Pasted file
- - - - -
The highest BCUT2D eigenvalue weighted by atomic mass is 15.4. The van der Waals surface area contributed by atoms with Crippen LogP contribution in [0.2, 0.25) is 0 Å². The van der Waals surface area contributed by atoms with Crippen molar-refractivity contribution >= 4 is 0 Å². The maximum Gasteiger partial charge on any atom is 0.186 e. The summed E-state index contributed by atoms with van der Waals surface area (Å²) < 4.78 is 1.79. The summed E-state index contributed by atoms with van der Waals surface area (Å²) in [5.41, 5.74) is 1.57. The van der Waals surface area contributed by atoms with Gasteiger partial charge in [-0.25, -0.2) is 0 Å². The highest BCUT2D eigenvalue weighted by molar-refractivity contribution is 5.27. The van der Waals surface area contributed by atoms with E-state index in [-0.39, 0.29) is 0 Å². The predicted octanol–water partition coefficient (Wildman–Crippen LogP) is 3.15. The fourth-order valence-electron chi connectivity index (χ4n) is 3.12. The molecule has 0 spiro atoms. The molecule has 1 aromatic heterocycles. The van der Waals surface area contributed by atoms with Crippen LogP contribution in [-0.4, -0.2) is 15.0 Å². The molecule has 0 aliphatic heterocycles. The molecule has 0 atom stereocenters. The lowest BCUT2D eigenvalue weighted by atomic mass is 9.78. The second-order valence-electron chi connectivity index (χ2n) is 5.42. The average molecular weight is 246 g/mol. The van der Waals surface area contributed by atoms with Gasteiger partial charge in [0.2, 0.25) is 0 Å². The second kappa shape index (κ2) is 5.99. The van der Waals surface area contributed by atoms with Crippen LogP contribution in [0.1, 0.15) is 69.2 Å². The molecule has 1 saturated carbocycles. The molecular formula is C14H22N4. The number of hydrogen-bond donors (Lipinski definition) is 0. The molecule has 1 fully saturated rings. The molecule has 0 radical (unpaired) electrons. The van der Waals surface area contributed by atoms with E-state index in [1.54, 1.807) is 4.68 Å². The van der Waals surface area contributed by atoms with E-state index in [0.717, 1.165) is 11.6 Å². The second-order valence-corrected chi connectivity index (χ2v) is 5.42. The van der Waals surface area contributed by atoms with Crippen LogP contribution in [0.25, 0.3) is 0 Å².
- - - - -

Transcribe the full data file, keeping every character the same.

The highest BCUT2D eigenvalue weighted by atomic mass is 15.4. The van der Waals surface area contributed by atoms with Crippen LogP contribution in [0.2, 0.25) is 0 Å². The van der Waals surface area contributed by atoms with Crippen molar-refractivity contribution >= 4 is 0 Å². The maximum Gasteiger partial charge on any atom is 0.186 e. The summed E-state index contributed by atoms with van der Waals surface area (Å²) < 4.78 is 1.79. The summed E-state index contributed by atoms with van der Waals surface area (Å²) in [5.41, 5.74) is 1.57. The van der Waals surface area contributed by atoms with Gasteiger partial charge in [-0.25, -0.2) is 0 Å². The highest BCUT2D eigenvalue weighted by molar-refractivity contribution is 5.27. The van der Waals surface area contributed by atoms with E-state index in [-0.39, 0.29) is 0 Å². The predicted octanol–water partition coefficient (Wildman–Crippen LogP) is 3.15. The fourth-order valence-electron chi connectivity index (χ4n) is 3.12. The molecule has 0 spiro atoms. The molecule has 1 aromatic heterocycles. The van der Waals surface area contributed by atoms with Crippen LogP contribution in [-0.4, -0.2) is 15.0 Å². The molecule has 0 aliphatic heterocycles. The molecule has 0 atom stereocenters. The lowest BCUT2D eigenvalue weighted by atomic mass is 9.78. The second-order valence-electron chi connectivity index (χ2n) is 5.42. The average molecular weight is 246 g/mol. The van der Waals surface area contributed by atoms with Gasteiger partial charge in [0.2, 0.25) is 0 Å². The second kappa shape index (κ2) is 5.99. The van der Waals surface area contributed by atoms with Crippen LogP contribution in [0.1, 0.15) is 69.2 Å². The molecule has 1 saturated carbocycles. The molecular formula is C14H22N4. The number of hydrogen-bond donors (Lipinski definition) is 0. The molecule has 1 fully saturated rings. The molecule has 0 radical (unpaired) electrons. The van der Waals surface area contributed by atoms with E-state index in [1.54, 1.807) is 4.68 Å². The van der Waals surface area contributed by atoms with E-state index in [0.717, 1.165) is 11.6 Å². The second-order valence-corrected chi connectivity index (χ2v) is 5.42. The van der Waals surface area contributed by atoms with Crippen LogP contribution in [0.25, 0.3) is 0 Å².